To emerge or occur incidentally or unexpectedly.
The word crop has several meanings. As a noun it is a swelling on the body, or any rounded or swollen item, for example a bird's gullet, the seed head of a ripe plant or the the rear end of a horse. As a verb it means 'to cut the top or sides off' or 'to gather in' (as in cereal crops). A less well-known meaning is 'to protrude from the earth's surface'.
The context of early printed examples of the term 'crop up' doesn't help us decipher whether that 'crop' is an allusion to the growth of crops or to the 'swollen' meaning. That is because the things that were first said to have 'cropped up' were rounded items which protruded from the ground, i.e. rocks.
The term 'crop up' has been used since at least the 17th century by miners, geologists etc. to refer to rocks that break the earth's surface - literally, outcrops. The Stuart nobleman Dud Dudley, in Metallum Martis, 1665, a record of mining in the English Black Country region, referred to the 'cropping up' of coal:
"The coles ascending, basseting, or as the colliers term it, cropping up even unto the superfices [surface] of the earth."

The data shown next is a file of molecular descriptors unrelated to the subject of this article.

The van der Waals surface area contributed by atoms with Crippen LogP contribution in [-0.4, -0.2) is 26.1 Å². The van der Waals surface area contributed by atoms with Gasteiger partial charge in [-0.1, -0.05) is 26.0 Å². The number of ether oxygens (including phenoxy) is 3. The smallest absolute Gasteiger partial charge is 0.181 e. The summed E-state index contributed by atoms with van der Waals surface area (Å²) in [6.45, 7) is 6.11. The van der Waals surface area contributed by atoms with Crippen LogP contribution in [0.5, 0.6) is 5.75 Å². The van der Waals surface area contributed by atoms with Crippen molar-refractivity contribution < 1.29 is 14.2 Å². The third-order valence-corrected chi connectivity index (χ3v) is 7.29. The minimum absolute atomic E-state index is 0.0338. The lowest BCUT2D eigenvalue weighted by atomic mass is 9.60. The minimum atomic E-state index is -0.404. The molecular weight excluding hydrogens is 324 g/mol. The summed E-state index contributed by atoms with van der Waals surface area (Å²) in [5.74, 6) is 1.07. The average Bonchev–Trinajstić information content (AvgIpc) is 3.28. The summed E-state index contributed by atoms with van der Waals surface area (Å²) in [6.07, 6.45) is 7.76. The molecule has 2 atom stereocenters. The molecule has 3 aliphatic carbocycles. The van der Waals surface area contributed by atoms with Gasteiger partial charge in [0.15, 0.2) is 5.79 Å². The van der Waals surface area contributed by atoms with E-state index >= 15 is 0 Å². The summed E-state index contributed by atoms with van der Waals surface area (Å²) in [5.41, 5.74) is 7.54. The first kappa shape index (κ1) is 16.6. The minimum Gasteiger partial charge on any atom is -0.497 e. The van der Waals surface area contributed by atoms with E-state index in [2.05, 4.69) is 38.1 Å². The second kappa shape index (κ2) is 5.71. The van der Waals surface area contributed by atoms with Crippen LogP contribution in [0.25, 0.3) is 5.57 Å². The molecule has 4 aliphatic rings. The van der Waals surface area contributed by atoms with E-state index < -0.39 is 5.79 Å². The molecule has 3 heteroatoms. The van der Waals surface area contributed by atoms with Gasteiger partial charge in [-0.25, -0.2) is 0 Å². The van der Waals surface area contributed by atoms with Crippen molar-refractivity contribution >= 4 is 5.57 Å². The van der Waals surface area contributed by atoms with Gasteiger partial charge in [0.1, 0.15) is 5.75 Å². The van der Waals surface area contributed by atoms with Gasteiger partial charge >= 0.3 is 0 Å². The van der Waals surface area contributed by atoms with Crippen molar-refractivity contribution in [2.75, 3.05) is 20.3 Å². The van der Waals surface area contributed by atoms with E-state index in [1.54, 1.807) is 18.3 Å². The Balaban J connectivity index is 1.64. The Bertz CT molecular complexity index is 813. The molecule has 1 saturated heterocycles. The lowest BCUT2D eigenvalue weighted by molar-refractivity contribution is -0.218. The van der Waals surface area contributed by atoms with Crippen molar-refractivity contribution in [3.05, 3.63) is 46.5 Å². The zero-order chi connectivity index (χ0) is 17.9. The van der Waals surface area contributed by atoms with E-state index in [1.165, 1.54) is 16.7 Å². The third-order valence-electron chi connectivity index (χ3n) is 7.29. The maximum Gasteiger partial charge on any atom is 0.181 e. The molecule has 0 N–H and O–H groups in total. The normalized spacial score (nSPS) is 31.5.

The later use of the term 'crop up' in its figurative 'emerge unexpectedly' meaning seems quite a natural progression. The Proceedings of the Royal Asiatic Society, 1832, include a citation that could easily be read as having a figurative rather than literal meaning, if it weren't for the geological context.
"Grey-wacke, and slaty limestone, conformably stratified, crop up above the ocean in the Booming isles to the north."
A more obvious figurative version appeared a few years later, in Benjamin Disraeli's Coningsby, or the new generation 1844:
"We shall have new men cropping up every session."
Coincidentally, crops still feature in the language of geologists and archeologists, in the form of crop marks. These are the lines which are created by variations in the growth of plants caused by buried rocks or archeological remains. Although difficult to see from the ground, crop marks materialize quite clearly when viewed from the air. They could be said, both literally and figuratively, to crop up in the landscape.
See also: come a cropper.